Coronavirus hasn't devastated the homeless as many feared
SAN FRANCISCO (AP) - When the coronavirus emerged in the U.S. this year, public health officials and advocates for the homeless feared the virus would rip through shelters and tent encampments, ravaging vulnerable people who often have chronic health issues.
They scrambled to move people into hotel rooms, thinned out crowded shelters and moved tents into designated spots at sanctioned outdoor camps.
While shelters saw some large COVID-19 outbreaks, the virus so far doesn't appear to have brought devastation to the homeless population as many feared. However, researchers and advocates say much is unknown about how the pandemic is affecting the estimated half-million people without housing in the U.S.
In a country that's surpassed 5 million identified cases and 169,000 deaths, researchers don't know why there appear to be so few outbreaks among the homeless.
"I am shocked, I guess I can say, because it's a very vulnerable population. I don't know what we're going to see in an aftermath," said Dr. Deborah Borne, who oversees health policy for COVID-19 homeless response at San Francisco's public health department. "That's why it's called a novel virus, because we don't know."
More than 200 of an estimated 8,000 homeless people in San Francisco have tested positive for the virus, and half came from an outbreak at a homeless shelter in April. One homeless person is among the city's 69 deaths.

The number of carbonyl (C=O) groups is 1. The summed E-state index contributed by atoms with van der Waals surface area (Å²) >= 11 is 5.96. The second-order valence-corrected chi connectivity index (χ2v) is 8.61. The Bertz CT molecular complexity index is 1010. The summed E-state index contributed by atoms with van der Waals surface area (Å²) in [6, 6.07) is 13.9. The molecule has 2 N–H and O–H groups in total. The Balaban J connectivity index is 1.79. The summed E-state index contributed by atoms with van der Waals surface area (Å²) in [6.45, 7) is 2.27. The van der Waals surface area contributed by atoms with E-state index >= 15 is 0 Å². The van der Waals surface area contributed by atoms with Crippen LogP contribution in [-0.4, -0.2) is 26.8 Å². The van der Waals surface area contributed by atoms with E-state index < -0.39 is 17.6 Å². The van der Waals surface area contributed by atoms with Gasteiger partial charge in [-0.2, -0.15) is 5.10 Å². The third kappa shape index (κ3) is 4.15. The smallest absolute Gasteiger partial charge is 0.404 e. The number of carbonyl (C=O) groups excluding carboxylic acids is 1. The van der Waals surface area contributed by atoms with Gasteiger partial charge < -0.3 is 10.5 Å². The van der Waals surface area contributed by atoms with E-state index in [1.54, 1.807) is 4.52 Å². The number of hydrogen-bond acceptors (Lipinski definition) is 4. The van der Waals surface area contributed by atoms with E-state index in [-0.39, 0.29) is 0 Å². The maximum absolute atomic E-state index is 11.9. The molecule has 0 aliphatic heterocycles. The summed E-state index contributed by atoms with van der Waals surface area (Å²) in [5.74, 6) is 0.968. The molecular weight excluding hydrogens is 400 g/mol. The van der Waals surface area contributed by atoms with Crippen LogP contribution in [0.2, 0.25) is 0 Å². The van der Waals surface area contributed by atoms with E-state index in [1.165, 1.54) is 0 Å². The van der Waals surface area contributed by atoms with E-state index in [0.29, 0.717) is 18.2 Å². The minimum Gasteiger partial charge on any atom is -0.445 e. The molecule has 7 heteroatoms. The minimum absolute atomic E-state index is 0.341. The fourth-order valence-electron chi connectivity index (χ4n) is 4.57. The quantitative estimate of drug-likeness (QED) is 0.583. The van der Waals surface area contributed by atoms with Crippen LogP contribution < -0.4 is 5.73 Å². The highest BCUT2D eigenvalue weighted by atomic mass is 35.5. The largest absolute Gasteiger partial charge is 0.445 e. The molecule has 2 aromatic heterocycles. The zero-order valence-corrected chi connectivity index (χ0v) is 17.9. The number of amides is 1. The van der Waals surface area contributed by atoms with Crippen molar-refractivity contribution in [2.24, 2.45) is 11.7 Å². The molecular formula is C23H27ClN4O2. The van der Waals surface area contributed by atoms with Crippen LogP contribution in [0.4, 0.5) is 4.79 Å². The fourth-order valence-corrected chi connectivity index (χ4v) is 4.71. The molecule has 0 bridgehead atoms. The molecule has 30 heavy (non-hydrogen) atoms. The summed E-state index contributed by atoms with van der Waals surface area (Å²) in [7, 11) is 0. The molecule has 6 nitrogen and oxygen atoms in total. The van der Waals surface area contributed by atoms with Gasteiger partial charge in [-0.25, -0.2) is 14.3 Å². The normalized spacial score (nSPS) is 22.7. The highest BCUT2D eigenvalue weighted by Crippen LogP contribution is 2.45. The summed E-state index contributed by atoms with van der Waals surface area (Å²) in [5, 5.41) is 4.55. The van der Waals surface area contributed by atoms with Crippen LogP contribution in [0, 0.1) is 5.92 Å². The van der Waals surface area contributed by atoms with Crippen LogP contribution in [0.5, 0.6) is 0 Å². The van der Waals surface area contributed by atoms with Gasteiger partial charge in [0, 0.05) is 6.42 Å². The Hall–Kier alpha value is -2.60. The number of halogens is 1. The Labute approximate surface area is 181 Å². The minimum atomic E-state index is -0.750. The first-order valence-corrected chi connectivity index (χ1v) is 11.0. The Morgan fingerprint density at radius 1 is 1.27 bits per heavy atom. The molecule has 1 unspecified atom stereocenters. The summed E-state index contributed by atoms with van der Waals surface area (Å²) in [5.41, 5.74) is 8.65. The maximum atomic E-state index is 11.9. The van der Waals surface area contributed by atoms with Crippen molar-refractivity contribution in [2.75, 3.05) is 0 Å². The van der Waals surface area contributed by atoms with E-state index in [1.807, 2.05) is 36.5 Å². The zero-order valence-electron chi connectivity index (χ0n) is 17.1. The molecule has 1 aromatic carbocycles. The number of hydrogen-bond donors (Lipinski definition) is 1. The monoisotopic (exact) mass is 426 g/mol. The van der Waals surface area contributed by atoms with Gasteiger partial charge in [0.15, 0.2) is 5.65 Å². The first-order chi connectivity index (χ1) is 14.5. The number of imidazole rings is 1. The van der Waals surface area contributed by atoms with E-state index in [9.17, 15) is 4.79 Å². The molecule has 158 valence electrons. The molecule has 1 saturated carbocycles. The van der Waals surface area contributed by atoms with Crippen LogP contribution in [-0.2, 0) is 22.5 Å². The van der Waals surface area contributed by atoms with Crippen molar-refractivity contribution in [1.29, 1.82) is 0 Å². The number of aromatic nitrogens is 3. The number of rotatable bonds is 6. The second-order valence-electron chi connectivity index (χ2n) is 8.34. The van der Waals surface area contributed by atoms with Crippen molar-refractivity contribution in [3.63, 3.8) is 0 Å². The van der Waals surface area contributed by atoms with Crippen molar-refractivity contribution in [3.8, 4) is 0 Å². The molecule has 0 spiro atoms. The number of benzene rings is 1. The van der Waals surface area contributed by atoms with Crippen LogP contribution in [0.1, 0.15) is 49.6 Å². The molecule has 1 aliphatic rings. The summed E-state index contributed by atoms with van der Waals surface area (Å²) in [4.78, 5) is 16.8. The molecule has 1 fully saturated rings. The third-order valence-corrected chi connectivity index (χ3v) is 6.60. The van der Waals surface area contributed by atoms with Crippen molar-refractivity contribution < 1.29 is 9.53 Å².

In other places with large homeless populations, the numbers are similarly low. In King County, which includes Seattle, more than 400 of an estimated 12,000 homeless residents have been diagnosed. In Los Angeles County, more than 1,200 of an estimated 66,000 homeless people have been diagnosed.
It's slightly higher in Maricopa County, which includes Phoenix, where nearly 500 of an estimated 7,400 homeless people have tested positive, including nine who died.
Health experts say the numbers don't i ndicate how widespread the disease is or how it might play out long term. It's unknown how many people have died of conditions indirectly related to the virus. While the coronavirus may dissipate more easily outdoors than indoors, living outside has its own risks.
With public libraries and other places closed, homeless people say they're short on food and water, restrooms and cash. In San Francisco, 50 homeless people died over an eight-week period in April and May - twice the usual rate, said Dr. Barry Zevin, medical director of the public health department's street medicine program.
The official causes are pending, but Zevin notes that fentanyl overdoses are rising and stay-at-home orders may prevent people from getting help quickly. He knew isolation could result in more overdoses.
"I think that's happened, and whether it's more or less than I would have expected, I don't know," he said. "It's frustrating to be able to forecast something as a problem, d o everything you can to prevent it as a problem, but it's absolutely a case of competing priorities."